The SafetyDetectives cybersecurity team found an unsecured Microsoft Azure Blob Storage server belonging to retail outlet Raven Hengelsport (otherwise known as Raven Fishing B.V.), with PII for hundreds of thousands of customers left potentially vulnerable to hackers.
Primarily located in the Netherlands, Raven is a store specializing in fishing tackle and equipment. The company has leaked a massive amount of data, with 450,000 logs of customer information on the open database equating to some 18GB of data.
Who is Raven Hengelsport?
Operating within the fishing tackle retail market, Raven sells an extensive range of products to customers across the Netherlands and Europe. The Raven.nl website serves as a supermarket for fishing enthusiasts, supplying everything from expected goods such as rods, reels, and tackle boxes, to more all-encompassing products like tents, boats, and clothing items.
Raven Hengelsport is headquartered in Dronten, Netherlands, not far from the Dutch capital city of Amsterdam. While Raven.nl offers a wide range of products online, the company also has several major stores dotted throughout the Netherlands and the rest of Europe.
Raven is a medium-sized business with more than 100 employees and a sizable annual revenue of around $20 million (as per zoominfo).
Raven’s online platform delivers products to various countries throughout Europe, even operating as a vendor on Amazon’s Danish store. Though, most of the sensitive information on the unsecured Azure Blob Storage server seems to relate primarily to Raven’s business that is conducted with Dutch citizens.
Customers who are located in various other EU nations are included on the database too, with Raven’s business extending to France, Belgium, and Germany amongst others.
We know that the server belongs to Raven.nl as the same files can be seen in the open Blob Storage as can be identified on the Raven.nl website.
What was leaked?
An estimated 450,000 records were leaked by Raven Hengelsport’s open Azure Blob Storage server, equating to roughly 18GB of data.
These files contained records that consisted of two different data sets, order details and logs of PII, both of which expose the sensitive personal information of Raven’s customers:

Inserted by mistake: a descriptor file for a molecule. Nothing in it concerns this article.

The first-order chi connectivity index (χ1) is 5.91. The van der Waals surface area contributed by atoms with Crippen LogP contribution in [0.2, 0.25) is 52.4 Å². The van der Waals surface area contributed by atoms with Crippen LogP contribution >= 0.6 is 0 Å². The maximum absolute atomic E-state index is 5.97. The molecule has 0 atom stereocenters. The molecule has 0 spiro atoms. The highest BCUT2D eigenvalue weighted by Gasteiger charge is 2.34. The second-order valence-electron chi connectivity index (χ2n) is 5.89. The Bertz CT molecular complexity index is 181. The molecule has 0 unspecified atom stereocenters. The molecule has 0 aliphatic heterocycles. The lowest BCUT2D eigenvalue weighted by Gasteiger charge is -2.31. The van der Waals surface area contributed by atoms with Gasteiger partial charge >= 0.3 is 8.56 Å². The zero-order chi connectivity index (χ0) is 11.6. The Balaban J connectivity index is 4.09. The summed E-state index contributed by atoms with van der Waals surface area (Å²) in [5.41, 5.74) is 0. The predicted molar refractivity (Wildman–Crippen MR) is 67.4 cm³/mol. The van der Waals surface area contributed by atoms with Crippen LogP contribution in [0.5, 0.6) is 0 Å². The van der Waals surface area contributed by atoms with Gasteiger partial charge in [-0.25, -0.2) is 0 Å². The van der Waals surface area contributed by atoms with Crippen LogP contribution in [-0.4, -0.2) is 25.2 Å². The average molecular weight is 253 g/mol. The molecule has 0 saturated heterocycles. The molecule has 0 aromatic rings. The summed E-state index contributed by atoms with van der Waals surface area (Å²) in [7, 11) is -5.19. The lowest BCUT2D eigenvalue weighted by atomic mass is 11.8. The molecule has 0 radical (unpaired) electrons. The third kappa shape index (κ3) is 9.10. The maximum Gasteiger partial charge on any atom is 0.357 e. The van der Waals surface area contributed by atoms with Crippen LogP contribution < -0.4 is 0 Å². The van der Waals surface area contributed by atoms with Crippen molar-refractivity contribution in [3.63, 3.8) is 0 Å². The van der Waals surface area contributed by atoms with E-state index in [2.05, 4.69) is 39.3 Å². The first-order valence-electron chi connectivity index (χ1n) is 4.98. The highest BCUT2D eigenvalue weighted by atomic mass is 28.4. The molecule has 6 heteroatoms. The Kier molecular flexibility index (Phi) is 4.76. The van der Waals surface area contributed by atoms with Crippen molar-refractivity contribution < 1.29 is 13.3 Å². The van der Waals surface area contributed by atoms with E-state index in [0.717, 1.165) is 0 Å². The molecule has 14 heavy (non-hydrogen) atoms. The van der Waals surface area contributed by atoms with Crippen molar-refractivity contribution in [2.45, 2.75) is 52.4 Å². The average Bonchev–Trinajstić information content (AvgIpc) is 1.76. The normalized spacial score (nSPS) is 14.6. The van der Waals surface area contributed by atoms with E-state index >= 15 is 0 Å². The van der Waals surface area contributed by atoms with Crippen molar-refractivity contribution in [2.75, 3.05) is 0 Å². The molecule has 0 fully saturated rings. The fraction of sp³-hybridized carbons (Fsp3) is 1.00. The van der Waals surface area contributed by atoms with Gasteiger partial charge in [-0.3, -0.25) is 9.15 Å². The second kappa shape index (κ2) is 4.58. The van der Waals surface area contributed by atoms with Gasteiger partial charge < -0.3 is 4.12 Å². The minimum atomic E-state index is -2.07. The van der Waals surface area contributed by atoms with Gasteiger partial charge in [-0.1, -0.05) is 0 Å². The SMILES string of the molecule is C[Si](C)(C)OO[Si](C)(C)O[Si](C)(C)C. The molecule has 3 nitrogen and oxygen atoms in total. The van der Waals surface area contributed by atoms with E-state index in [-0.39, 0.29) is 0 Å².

- Order details from Raven.nl – containing customer IDs, delivery dates, discounts, shipping fees, payments, and shipment tracking numbers.
- Customer PII – names, surnames, addresses, genders, phone numbers, email addresses, and even the titles of some customers’ businesses were also leaked.
There were around 3,000 rows of information containing the online order details of customers, evidence of which you can see below.
The vast majority of leaked records on the server consist of general customer details, with 425,000 of these records leaked in total.
PII details of customers were leaked amongst numerous rows of data, some of which even outlined the titles of certain customers’ businesses.
While more than 425,000 records containing general PII were leaked, in addition to thousands of other logs, our research shows that not all of the customer records included in the database were unique. It’s therefore likely that there was more than one log of data for each customer stored on the open server. Despite over 450,000 total records, only 246,000 of the email addresses featured on the database were unique. It’s sensible to suggest that at least 246k people are affected, given the number of unique email addresses featured on the server.
The server is located in the Netherlands, which is where Raven Hengelsport is situated. This breach primarily affects Dutch citizens, whose information makes up the bulk of the leaked records.
Though, various logs contained the data of European citizens from nearby countries, including (but not limited to) Belgium, France, Denmark, and Germany.
You can see a full breakdown of the Raven Hengelsport data breach in the table below.
|Number of records leaked||Around 450k|
|Number of affected users||At least 246k|
|Size of breach||18 GB|
|Server location||The Netherlands|
|Company location||The Netherlands|
Raven’s open Azure Blob Storage server was found on March 10th, 2021.
We immediately tried to get in touch with Raven once we discovered the open database, but did not receive a response from Raven regarding the breach.
We later attempted to contact Raven through the live chat feature on their website. On the first attempt at reaching Raven here, Raven’s customer support agent ended the live chat without responding to our message.
On the second attempt, we were connected with the same member of staff who told us that they couldn’t give us further contact details. We were informed that our request would be passed onto the relevant parties and we should be contacted if Raven saw fit.